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January 09, 2006

Uncle Steve's medicine show

weblogs.oreilly.com | One possible future for the PowerBook line

Not long to wait for the latest Apple keynote, and I'm as interested in what's coming down the pike as I've been since the 12" PowerBook intro.

(By the way, my PowerBook is off for repair with what appears to be a bad hard drive, so I'm going to be at least even on my AppleCare investment.)

The consensus rumor seems to be that the Mac mini and the iBook will be the first machines to get Intel chips, and that both will be introduced tomorrow. I can see an upgrade to the mini: they're not really sold primarily on their performance, and other rumors suggest the update will include new TV and streaming media features to justify more processing power.

The iBook, on the other hand, confuses me. Based on what we're hearing from developers, it seems like any current-model Centrino will offer battery life and performance meeting or exceeding the current PowerBooks. The favorite rumor seems to be a pairing of a dual-core Yonah processor and a 13.3" wide-screen LCD. Why not just put that chip in the PowerBook? O'Grady and others suggest Apple won't migrate that quickly because some of their professional applications, but I really liked a comment someone made in reply to one of the rumors. Remembering how the iPod rumors had suggested a "color iPod mini" which turned out to be the iPod nano, the commenter suggested that perhaps the 13.3" iBook might actually be the first new Intel-driven PowerBook, a “PowerBook nano.”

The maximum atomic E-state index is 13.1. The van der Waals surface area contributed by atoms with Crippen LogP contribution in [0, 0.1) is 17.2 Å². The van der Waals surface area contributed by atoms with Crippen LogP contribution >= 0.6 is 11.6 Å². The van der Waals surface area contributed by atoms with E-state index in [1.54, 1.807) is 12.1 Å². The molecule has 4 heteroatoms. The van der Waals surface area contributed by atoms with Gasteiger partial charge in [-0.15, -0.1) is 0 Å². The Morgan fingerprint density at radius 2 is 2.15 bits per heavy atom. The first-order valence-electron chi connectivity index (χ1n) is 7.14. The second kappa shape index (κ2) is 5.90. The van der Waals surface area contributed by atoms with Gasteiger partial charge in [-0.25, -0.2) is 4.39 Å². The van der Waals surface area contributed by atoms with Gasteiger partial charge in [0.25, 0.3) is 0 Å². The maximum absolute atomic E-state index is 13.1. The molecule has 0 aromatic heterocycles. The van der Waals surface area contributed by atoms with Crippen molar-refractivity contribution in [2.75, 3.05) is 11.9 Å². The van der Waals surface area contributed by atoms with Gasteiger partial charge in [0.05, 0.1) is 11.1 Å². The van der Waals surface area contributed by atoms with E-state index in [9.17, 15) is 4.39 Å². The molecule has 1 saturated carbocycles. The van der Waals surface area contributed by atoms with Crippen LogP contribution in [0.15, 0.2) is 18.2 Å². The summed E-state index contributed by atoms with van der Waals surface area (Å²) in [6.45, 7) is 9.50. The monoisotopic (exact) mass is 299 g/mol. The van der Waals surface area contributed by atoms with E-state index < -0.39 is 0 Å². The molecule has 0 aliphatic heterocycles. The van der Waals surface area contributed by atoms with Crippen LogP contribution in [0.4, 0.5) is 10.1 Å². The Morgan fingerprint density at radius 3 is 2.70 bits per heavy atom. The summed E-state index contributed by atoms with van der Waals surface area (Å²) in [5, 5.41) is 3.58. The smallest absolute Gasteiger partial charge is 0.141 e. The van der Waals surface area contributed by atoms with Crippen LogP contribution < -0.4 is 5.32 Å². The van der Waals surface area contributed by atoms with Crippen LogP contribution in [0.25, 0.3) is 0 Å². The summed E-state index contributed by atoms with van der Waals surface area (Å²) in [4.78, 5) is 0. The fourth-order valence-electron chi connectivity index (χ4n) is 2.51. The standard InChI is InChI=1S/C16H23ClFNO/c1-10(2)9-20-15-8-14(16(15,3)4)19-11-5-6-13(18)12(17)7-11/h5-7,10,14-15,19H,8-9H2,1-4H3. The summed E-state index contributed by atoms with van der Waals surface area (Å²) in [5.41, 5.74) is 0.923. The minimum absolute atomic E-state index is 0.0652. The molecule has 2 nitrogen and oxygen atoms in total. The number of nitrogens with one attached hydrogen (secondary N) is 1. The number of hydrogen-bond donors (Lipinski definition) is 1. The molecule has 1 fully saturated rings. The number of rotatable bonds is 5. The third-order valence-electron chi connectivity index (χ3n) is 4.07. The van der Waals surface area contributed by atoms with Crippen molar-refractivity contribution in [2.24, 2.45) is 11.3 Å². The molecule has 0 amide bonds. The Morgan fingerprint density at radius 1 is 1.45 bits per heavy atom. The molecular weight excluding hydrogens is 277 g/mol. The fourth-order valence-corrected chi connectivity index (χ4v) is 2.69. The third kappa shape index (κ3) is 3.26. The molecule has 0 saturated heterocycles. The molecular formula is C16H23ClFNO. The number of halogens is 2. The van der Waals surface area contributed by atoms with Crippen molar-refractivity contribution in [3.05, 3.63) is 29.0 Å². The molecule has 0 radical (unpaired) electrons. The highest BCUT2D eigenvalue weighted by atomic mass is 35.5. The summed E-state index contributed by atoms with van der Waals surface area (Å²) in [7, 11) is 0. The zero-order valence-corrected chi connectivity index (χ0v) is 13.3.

Creating a 13.3" PowerBook serves a number of purposes: miniature laptops are extremely popular among road warriors today, and the 12" PowerBook, world-beating when it was introduced, is now comparatively portly for a micro-laptop. Users of this sort of machine are less likely to use it for high-end pro applications; it's more like a messaging center and portable data archive. Also, they're less price-sensitive, which would let Apple maintain its margins a little more. And it maintains the natural order of things, with the PowerBook outperforming the iBook.

As a shareholder, I hope the rumors of an iBook at a significantly lower price ($599?) come true.

And Jason O'Grady's Apple plasma screen rumors? They seem way out there to me. If they come true, I think it's time to consider a future where Apple no longer sells computers, refocusing on consumer electronics, media, and software.

January 9, 2006 in Apple - PowerBooks | Permalink


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